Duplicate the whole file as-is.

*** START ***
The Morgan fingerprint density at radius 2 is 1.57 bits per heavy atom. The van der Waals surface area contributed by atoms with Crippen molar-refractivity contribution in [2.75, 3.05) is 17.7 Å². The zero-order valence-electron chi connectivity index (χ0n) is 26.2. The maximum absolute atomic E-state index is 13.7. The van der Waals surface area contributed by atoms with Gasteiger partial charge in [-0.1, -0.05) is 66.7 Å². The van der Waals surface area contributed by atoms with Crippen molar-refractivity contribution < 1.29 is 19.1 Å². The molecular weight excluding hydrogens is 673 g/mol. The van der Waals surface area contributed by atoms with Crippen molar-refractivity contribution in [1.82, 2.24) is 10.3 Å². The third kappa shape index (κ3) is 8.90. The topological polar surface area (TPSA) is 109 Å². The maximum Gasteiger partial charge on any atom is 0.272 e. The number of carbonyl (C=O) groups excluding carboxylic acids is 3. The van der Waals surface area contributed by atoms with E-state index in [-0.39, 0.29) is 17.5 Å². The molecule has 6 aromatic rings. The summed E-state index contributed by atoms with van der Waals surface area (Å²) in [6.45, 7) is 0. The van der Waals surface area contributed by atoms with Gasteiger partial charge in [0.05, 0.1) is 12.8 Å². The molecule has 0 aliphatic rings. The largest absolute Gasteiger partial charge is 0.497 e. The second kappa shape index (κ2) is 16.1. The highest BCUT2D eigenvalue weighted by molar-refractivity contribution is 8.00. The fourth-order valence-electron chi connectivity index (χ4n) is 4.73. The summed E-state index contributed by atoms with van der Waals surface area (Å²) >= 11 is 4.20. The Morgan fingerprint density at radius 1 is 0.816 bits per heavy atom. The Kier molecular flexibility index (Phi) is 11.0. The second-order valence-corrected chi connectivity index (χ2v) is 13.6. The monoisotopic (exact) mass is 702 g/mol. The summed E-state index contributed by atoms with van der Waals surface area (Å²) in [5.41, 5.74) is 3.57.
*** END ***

The Morgan fingerprint density at radius 2 is 1.57 bits per heavy atom. The van der Waals surface area contributed by atoms with Crippen molar-refractivity contribution in [2.75, 3.05) is 17.7 Å². The zero-order valence-electron chi connectivity index (χ0n) is 26.2. The maximum absolute atomic E-state index is 13.7. The van der Waals surface area contributed by atoms with Gasteiger partial charge in [-0.1, -0.05) is 66.7 Å². The van der Waals surface area contributed by atoms with Crippen molar-refractivity contribution < 1.29 is 19.1 Å². The molecular weight excluding hydrogens is 673 g/mol. The van der Waals surface area contributed by atoms with Crippen molar-refractivity contribution in [1.82, 2.24) is 10.3 Å². The third kappa shape index (κ3) is 8.90. The topological polar surface area (TPSA) is 109 Å². The maximum Gasteiger partial charge on any atom is 0.272 e. The number of carbonyl (C=O) groups excluding carboxylic acids is 3. The van der Waals surface area contributed by atoms with E-state index in [-0.39, 0.29) is 17.5 Å². The molecule has 6 aromatic rings. The summed E-state index contributed by atoms with van der Waals surface area (Å²) in [6.45, 7) is 0. The van der Waals surface area contributed by atoms with Gasteiger partial charge in [0.05, 0.1) is 12.8 Å². The molecule has 0 aliphatic rings. The largest absolute Gasteiger partial charge is 0.497 e. The second kappa shape index (κ2) is 16.1. The highest BCUT2D eigenvalue weighted by molar-refractivity contribution is 8.00. The fourth-order valence-electron chi connectivity index (χ4n) is 4.73. The summed E-state index contributed by atoms with van der Waals surface area (Å²) >= 11 is 4.20. The Morgan fingerprint density at radius 1 is 0.816 bits per heavy atom. The Kier molecular flexibility index (Phi) is 11.0. The second-order valence-corrected chi connectivity index (χ2v) is 13.6. The monoisotopic (exact) mass is 702 g/mol. The summed E-state index contributed by atoms with van der Waals surface area (Å²) in [5.41, 5.74) is 3.57.